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Knives used 2x more than rifles in 2020 homicides, FBI stats show

A rack of various modern sporting rifles, mostly AR-15s, in Gallenson's Gun Shop, located in Salt Lake City, Utah, USA. (Michael McConville/Wikimedia Commons)
October 01, 2021

More than two times as many people were killed with knives than rifles in 2020, according to crime data from the Federal Bureau of Investigation released this week.

The data shows that there were 877 homicide cases committed with a knife or cutting instrument in 2020, compared to 302 homicides committed using a rifle of any kind over the same period.

FBI Crime Data (Screenshot/

The FBI reported similar findings in 2019, when 644 people were killed with a knife or cutting instrument and 179 people were killed with any type of rifle.

The data also showed that 415 people were killed by hands, fists, feet (personal weapons), and 415 people were killed by unknown means — both of which higher than the number of people killed by rifles.

Also in 2020, the FBI found 3,500 homicides were committed using a handgun. The year before, the number of people killed with a handgun topped 2,200.  

The statistics come as President Joe Biden’s administration continues its push for more gun control. In its most recent move, the administration banned the importation of certain Russian firearms and ammunition, despite shortages that continue impacting Americans nationwide.

According to the National Association for Gun Rights, the sanctions will make the popular 7.62×39 rifle round “used by sportsmen, hunters, and Second Amendment enthusiasts alike…impossible to find.” Russian-made brands like Wolf, Bear, Tulammo, Barnaul, and Red Army Standard, which are popular imported ammo options for American gunowners, are likely to be among those impacted by the restrictions.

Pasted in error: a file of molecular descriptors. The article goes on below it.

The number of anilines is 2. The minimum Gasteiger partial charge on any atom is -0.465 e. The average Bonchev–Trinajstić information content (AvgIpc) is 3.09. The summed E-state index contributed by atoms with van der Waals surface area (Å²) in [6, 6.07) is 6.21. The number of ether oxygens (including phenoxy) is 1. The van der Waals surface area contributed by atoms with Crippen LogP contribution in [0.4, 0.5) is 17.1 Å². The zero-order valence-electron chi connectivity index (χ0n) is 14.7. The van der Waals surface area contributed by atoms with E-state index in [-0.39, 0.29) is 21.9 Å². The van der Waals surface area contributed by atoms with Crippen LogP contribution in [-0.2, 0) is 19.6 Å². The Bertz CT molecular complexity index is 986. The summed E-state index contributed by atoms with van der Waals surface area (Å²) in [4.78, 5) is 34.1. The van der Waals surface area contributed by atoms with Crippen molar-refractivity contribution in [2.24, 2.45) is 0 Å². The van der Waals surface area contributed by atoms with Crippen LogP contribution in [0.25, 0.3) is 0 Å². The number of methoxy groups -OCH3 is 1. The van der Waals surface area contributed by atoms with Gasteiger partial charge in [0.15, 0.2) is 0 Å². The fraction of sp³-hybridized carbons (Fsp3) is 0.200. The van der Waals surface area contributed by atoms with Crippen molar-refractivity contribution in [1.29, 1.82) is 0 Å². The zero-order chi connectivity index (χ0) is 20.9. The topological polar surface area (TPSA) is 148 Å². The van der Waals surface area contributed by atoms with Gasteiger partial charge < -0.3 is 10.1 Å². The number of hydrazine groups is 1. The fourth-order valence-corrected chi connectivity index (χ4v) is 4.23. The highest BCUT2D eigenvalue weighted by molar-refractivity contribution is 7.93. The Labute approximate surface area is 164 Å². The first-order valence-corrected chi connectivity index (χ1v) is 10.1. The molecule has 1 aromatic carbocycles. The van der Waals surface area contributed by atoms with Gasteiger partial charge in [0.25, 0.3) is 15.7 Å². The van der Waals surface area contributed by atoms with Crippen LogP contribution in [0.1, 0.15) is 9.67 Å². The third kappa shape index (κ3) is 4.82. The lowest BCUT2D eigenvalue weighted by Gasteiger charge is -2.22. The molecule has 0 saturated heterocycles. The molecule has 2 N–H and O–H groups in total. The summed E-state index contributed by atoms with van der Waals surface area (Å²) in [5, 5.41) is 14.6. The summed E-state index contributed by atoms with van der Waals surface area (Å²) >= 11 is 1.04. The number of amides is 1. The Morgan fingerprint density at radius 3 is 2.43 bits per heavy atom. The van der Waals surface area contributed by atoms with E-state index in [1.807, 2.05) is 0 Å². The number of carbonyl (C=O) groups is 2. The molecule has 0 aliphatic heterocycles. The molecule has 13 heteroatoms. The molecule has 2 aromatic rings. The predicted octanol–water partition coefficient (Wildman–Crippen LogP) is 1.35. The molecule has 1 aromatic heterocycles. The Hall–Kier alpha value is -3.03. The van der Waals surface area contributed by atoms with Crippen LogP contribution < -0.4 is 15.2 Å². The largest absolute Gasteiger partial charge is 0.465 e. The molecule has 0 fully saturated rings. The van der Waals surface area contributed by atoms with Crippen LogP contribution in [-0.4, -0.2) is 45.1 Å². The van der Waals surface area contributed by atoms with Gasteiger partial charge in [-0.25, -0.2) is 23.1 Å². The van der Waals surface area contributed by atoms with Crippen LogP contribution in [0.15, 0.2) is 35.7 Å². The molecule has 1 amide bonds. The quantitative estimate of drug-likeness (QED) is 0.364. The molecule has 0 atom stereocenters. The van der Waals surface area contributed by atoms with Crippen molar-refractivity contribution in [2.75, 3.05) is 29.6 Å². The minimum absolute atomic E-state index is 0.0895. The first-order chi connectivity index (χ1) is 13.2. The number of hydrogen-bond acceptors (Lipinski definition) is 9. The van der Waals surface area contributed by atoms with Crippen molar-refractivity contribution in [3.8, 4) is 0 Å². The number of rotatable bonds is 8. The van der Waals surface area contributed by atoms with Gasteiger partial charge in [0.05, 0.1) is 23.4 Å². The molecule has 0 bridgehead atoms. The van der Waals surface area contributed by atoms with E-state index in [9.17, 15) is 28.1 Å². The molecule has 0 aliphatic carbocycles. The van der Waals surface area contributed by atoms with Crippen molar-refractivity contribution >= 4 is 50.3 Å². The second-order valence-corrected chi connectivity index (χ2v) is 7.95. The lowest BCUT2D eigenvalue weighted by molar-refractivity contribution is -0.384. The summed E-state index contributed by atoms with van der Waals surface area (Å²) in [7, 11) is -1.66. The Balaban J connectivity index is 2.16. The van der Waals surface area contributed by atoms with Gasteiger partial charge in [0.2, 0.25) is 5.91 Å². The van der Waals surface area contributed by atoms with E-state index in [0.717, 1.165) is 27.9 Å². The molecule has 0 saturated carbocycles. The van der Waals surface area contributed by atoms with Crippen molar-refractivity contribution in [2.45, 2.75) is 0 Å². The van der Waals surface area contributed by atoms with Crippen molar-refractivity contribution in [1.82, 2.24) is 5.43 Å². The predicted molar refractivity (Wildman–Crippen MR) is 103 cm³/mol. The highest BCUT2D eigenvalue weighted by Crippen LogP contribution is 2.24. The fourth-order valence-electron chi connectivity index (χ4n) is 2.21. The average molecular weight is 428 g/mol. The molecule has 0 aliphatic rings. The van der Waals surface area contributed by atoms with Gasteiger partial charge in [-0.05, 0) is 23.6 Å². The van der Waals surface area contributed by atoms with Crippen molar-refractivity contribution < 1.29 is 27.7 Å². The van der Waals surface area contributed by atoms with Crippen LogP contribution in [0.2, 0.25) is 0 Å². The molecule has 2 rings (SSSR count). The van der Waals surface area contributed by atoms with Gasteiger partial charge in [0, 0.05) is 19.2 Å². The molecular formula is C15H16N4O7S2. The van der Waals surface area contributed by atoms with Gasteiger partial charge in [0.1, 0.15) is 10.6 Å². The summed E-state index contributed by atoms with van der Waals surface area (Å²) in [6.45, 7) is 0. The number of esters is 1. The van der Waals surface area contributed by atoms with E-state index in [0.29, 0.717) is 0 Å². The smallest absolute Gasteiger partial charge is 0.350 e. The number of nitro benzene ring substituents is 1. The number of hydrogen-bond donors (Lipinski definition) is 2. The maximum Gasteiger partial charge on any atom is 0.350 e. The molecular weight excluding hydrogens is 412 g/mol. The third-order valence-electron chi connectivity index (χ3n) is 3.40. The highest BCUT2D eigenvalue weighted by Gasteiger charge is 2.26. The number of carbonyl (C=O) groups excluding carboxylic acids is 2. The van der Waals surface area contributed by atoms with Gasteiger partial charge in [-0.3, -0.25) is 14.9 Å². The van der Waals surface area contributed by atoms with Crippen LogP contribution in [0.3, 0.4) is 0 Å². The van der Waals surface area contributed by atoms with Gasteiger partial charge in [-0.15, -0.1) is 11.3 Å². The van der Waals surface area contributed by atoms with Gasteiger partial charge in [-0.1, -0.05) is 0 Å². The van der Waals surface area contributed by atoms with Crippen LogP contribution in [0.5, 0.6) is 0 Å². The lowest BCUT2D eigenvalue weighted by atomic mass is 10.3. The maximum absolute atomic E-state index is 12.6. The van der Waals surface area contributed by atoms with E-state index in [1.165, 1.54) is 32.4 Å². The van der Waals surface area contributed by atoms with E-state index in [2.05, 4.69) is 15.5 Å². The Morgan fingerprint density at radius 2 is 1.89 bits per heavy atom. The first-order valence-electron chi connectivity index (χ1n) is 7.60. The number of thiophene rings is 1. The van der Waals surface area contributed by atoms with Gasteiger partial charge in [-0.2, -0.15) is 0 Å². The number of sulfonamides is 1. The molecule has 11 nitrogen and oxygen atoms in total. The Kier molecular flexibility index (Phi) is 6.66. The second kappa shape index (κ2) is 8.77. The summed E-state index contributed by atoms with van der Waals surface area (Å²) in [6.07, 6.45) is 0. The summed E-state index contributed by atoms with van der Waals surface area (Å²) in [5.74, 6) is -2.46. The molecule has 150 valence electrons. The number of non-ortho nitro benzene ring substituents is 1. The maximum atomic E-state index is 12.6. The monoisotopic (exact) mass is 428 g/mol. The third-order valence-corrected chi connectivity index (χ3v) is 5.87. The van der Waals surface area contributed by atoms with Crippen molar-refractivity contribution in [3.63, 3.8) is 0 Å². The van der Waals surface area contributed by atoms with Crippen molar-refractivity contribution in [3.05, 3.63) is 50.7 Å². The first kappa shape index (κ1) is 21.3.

The National Rifle Association (NRA) condemned the move as another attempt by the Biden administration to restrict Americans’ Second Amendment rights, noting that ammunition exports to the United States make up a small percentage of Russia’s GDP, whereas a large part of ammunition supply in America originates in Russia.

In June, Biden’s Department of Justice announced new model legislation “help states craft their own ‘extreme risk protection order’ laws,” more commonly known as “red flag laws,” which allow courts to issue orders “temporarily” preventing a person from accessing firearms.

“Research has shown that states can save lives by authorizing courts to issue extreme risk protection orders (ERPOs) that temporarily prevent a person in crisis from accessing firearms,” the DOJ claimed. “This model legislation provides a framework for states to consider as they determine whether and how to craft laws allowing law enforcement, concerned family members, or others to seek these orders and to intervene before warning signs turn into tragedy.”

A similar provision in the 2022 National Defense Authorization Act would allow military courts to issue protective orders that include “red flag” gun confiscation, according to the more than 1,300-page bill.

In the legislation, those beholden to the United States Code of Military Justice could be issued a “military court protective order” by a military judge or magistrate, which would make “possessing, receiving, or otherwise accessing a firearm” illegal.